The John James Audubon Portfolio[X2168]
This product was added to our catalog on Tuesday 07 April, 2015.
The John James Audubon Portfolio
John James Audubon (Jean-Jacques Audubon) (April 26, 1785 – January 27, 1851) was a French-American ornithologist, naturalist, and painter. He was notable for his expansive studies to document all types of American birds and for his detailed illustrations that depicted the birds in their natural habitats. His major work, a color-plate book entitled The Birds of North America is considered one of the finest ornithological works ever completed. Audubon identified 25 new species and a number of new sub-species.
His love for birds started at a very early age. To say he was talented was an understatement. In France, during the chaotic years of the French Revolution and its aftermath, the young Audubon grew up to be a handsome and gregarious man. He played flute and violin, and learned to ride, fence, and dance. A great walker, he loved roaming in the woods, often returning with natural curiosities, including birds’ eggs and nests, of which he made crude drawings.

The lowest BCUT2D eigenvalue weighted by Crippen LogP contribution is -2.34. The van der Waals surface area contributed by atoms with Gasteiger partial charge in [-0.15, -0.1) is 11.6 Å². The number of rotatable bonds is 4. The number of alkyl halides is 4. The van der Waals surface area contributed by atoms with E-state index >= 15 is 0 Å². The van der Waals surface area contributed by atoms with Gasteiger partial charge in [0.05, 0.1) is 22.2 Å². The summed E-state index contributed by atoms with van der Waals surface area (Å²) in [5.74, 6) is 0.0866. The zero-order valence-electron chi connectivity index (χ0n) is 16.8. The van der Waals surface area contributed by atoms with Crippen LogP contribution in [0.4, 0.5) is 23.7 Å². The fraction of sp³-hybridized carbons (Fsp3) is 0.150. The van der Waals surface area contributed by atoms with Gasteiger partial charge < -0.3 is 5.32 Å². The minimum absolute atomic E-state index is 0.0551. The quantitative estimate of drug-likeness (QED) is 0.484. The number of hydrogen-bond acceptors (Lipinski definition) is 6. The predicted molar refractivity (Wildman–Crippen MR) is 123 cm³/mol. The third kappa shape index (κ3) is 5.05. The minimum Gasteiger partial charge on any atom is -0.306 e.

However, he was not fond of of mathematics or navigation. Coupled with the fact that he was prone to seasickness, made him unfit to be a seaman. Much to his fathers disappointment. This was a blessing for young Audubon for he was cheerfully back on solid ground and exploring the fields again, focusing on birds.
In this collection of his works, created by French author, Pascal Jeanjean, showcases not only the magnificent of his drawings, but the release of his letters to his wife, Lucy Audubon. Letter that would also act as his journals, from his travels to the people that he would meet on his journeys.
There are also letters addressed to his friend, Reverend John Bachman.
The book produced according to the traditional form of modern bibliophily has in total, over 40 letters written by James Audubon, and a total of 48 drawings of birds, each letter containing one or two drawings of birds that he has seen on his travels.
Each piece, photographed by using a large, high-resolution Lumière Technology scanner. The Jumboscan™ six-band multi-spectral scanner is coupled with a spectrometer. It can capture very nearly the complete spectrum of colors (95% instead of the 50-70% as captured previously with numeric or silver processes.) and lovingly printed on special 300-gram Main Fleurie paper.
Each photo, taken at such high resolution coupled with the special 300-gram Main Fleurie paper ensures that it is no longer possible to detect the differences between the reproduction and the original watercolor prints.
This is a magnificent piece of French history and a wonderful collection item for any French historian or Bird enthusiast.